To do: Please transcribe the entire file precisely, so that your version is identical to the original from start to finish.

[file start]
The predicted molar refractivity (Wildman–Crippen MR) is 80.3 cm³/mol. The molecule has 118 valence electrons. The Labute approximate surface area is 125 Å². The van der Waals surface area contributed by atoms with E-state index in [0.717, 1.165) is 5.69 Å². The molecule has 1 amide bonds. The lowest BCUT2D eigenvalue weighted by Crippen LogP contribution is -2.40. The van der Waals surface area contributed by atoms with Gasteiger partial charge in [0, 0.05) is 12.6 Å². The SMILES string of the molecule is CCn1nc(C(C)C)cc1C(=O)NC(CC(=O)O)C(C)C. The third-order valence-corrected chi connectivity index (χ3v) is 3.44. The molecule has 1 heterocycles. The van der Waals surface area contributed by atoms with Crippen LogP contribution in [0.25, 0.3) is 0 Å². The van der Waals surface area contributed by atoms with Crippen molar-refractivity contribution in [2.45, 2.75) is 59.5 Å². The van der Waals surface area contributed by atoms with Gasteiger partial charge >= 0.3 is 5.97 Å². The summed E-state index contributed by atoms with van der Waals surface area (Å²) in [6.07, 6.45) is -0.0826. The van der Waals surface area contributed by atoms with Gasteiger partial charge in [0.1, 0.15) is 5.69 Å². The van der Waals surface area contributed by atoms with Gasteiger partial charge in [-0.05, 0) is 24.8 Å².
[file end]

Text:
The predicted molar refractivity (Wildman–Crippen MR) is 80.3 cm³/mol. The molecule has 118 valence electrons. The Labute approximate surface area is 125 Å². The van der Waals surface area contributed by atoms with E-state index in [0.717, 1.165) is 5.69 Å². The molecule has 1 amide bonds. The lowest BCUT2D eigenvalue weighted by Crippen LogP contribution is -2.40. The van der Waals surface area contributed by atoms with Gasteiger partial charge in [0, 0.05) is 12.6 Å². The SMILES string of the molecule is CCn1nc(C(C)C)cc1C(=O)NC(CC(=O)O)C(C)C. The third-order valence-corrected chi connectivity index (χ3v) is 3.44. The molecule has 1 heterocycles. The van der Waals surface area contributed by atoms with Crippen LogP contribution in [0.25, 0.3) is 0 Å². The van der Waals surface area contributed by atoms with Crippen molar-refractivity contribution in [2.45, 2.75) is 59.5 Å². The van der Waals surface area contributed by atoms with Gasteiger partial charge >= 0.3 is 5.97 Å². The summed E-state index contributed by atoms with van der Waals surface area (Å²) in [6.07, 6.45) is -0.0826. The van der Waals surface area contributed by atoms with Gasteiger partial charge in [0.1, 0.15) is 5.69 Å². The van der Waals surface area contributed by atoms with Gasteiger partial charge in [-0.05, 0) is 24.8 Å².